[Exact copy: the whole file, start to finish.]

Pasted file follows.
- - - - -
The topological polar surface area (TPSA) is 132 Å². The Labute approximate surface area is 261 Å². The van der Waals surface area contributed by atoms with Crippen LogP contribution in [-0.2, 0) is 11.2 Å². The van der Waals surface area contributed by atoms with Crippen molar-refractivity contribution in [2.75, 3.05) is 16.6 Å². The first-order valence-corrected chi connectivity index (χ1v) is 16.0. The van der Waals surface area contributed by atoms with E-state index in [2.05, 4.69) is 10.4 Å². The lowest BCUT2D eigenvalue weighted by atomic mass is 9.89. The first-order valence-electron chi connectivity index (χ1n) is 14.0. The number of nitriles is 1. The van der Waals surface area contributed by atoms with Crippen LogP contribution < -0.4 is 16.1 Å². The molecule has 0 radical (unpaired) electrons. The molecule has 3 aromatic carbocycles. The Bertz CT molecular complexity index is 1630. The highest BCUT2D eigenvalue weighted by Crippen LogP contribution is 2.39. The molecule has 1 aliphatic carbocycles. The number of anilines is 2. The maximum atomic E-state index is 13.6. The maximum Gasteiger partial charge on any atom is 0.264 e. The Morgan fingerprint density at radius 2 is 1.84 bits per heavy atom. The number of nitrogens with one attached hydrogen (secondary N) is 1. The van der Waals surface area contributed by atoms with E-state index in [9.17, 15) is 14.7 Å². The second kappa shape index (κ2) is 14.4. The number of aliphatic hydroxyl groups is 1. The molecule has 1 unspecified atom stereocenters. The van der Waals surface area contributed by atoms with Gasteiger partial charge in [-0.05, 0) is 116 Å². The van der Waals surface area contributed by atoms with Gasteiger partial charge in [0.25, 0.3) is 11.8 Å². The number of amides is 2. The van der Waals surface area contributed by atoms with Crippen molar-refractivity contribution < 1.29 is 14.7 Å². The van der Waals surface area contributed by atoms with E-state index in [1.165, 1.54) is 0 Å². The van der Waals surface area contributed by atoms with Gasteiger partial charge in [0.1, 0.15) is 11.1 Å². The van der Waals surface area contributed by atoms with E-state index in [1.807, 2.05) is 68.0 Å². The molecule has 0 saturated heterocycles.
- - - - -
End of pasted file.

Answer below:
The topological polar surface area (TPSA) is 132 Å². The Labute approximate surface area is 261 Å². The van der Waals surface area contributed by atoms with Crippen LogP contribution in [-0.2, 0) is 11.2 Å². The van der Waals surface area contributed by atoms with Crippen molar-refractivity contribution in [2.75, 3.05) is 16.6 Å². The first-order valence-corrected chi connectivity index (χ1v) is 16.0. The van der Waals surface area contributed by atoms with E-state index in [2.05, 4.69) is 10.4 Å². The lowest BCUT2D eigenvalue weighted by atomic mass is 9.89. The first-order valence-electron chi connectivity index (χ1n) is 14.0. The number of nitriles is 1. The van der Waals surface area contributed by atoms with Crippen LogP contribution < -0.4 is 16.1 Å². The molecule has 0 radical (unpaired) electrons. The molecule has 3 aromatic carbocycles. The Bertz CT molecular complexity index is 1630. The highest BCUT2D eigenvalue weighted by Crippen LogP contribution is 2.39. The molecule has 1 aliphatic carbocycles. The number of anilines is 2. The maximum atomic E-state index is 13.6. The maximum Gasteiger partial charge on any atom is 0.264 e. The Morgan fingerprint density at radius 2 is 1.84 bits per heavy atom. The number of nitrogens with one attached hydrogen (secondary N) is 1. The van der Waals surface area contributed by atoms with E-state index in [9.17, 15) is 14.7 Å². The second kappa shape index (κ2) is 14.4. The number of aliphatic hydroxyl groups is 1. The molecule has 1 unspecified atom stereocenters. The van der Waals surface area contributed by atoms with Gasteiger partial charge in [-0.05, 0) is 116 Å². The van der Waals surface area contributed by atoms with Gasteiger partial charge in [0.25, 0.3) is 11.8 Å². The number of amides is 2. The van der Waals surface area contributed by atoms with Crippen molar-refractivity contribution < 1.29 is 14.7 Å². The van der Waals surface area contributed by atoms with E-state index in [1.165, 1.54) is 0 Å². The van der Waals surface area contributed by atoms with Gasteiger partial charge in [0.1, 0.15) is 11.1 Å². The van der Waals surface area contributed by atoms with E-state index in [1.807, 2.05) is 68.0 Å². The molecule has 0 saturated heterocycles.